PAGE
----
How Donald Trump Uses the Media

A photo of billionaire businessman and 2016 presidential candidate Donald Trump.
Just as Donald Trump can pull off wearing cufflinks and a ball cap, he can pull off making statements that outrage media critics but are applauded by many Republican voters. Photo © Justin Sullivan / Getty Images

Loved by some, loathed by others, billionaire Donald Trump definitely has an ability to draw attention to himself. But while countless celebrities seek out media exposure, Trump is a master at getting it time and time again.

That's being shown during the 2016 presidential race. When he makes controversial comments, whether during a debate, in a speech or through social media, political pundits try to take him to the woodshed by saying it's further proof he's unfit to lead the country.

Trump fires back by accusing news organizations of liberal media bias. Trump's supporters nod their heads in agreement and the cycle starts over again. But his mastery of using the media started long before the election cycle began.

Trump Gets to Create His Own Biography

Usually, voters are suspicious of rich people running for political office. The thinking is that a millionaire or billionaire can't possibly understand or care about the problems of everyday Americans.

In 2012, Republican presidential nominee Mitt Romney couldn't seem to escape his wealth or his family's elite connections. Trump has no such problem, bragging about his business deals. No one appears to care that Trump was also born into a wealthy family.

That's probably due in part to Trump's long run on NBC's . While other politicians have to introduce themselves to voters, America already knows Trump and his personality. That's why voters appear to give him a pass on his business bankruptcies, giving him the chance to explain himself or brush off the criticism.

Not many political candidates get that luxury.

Trump Can Attack Both the Liberal and Conservative Media

Conservative political candidates routinely attack the so-called liberal media, and Trump is no different. What is unique is his ongoing battles with Fox News Channel, which is seen as being on the opposite end of the political spectrum.

Trump attacked Fox news anchor Megyn Kelly after she questioned his statements regarding women at a presidential debate. The war of words between Trump and Fox News Channel appeared to benefit both sides with increased media exposure.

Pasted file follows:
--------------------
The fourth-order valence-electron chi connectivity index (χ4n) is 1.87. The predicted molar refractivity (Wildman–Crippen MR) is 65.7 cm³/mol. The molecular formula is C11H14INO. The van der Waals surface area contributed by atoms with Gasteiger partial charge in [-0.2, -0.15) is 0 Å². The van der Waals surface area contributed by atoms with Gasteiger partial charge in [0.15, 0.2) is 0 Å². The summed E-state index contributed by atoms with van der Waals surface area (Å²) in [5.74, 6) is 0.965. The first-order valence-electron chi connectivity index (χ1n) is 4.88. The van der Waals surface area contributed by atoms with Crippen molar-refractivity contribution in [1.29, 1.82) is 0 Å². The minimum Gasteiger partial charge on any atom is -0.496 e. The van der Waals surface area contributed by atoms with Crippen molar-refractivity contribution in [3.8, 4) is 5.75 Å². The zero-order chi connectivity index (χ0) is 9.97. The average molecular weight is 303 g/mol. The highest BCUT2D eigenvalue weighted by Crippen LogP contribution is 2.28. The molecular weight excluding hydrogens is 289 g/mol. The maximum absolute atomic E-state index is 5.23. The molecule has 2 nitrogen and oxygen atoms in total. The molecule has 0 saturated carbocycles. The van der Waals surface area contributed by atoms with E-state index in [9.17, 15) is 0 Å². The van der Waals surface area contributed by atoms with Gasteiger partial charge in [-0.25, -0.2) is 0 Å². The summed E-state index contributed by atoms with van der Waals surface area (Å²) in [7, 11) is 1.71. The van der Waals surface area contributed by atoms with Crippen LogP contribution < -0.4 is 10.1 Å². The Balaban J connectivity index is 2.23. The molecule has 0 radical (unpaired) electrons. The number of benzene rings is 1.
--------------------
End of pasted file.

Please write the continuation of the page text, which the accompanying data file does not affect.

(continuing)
While some conservatives question Trump's true political views because he once was a Democrat, most voters aren't applying the typical labels to him. Instead, they simply trust his business judgment and believe his "straight talk" is exactly what America needs to reclaim its prestige and respect around the world.

While other candidates plod along with long-winded, detailed policy proposals for Middle East peace, the debt and other issues, Trump can get by with a quick and boastful comment that gets cheers from his supporters. A political analyst who questions the substance behind Trump's remarks will get venom from him rather than an explanation. As long as voters remain in Trump's corner, it's a win for him.

Trump Stays One Step Ahead of the Media

On a Monday, Trump can grab headlines with what media insiders blast as an outrageous comment or proposal. By the time the news cycles comes around to report what he said and the pundits have their say on why they don't like it, Trump has already moved on to something else.

That makes it hard for the media to catch up. There's no time to dissect what commentators say is a bad idea from him while simultaneously reporting on his latest political move.

Trump drew fire from both ends of the political spectrum when he called for a temporary ban on Muslims trying to enter the country. Before the media and his rival candidates could fully assess and respond to that proposal, Trump moved on to declare that he'd use an Executive Order to give convicted cop killers the death penalty.

Both ideas were short on specifics. But they were enough for Trump to win the endorsement of the New England Police Benevolent Association, which helps in the 2016 New Hampshire Primary.

Presidential candidates can usually be expected to have the media scrutinize their every move, motive and proposal.

But because Trump is a unique candidate at a time when voters want tough talk rather than solid answers, he can use the media as a tool to get him what he wants most -- more publicity.

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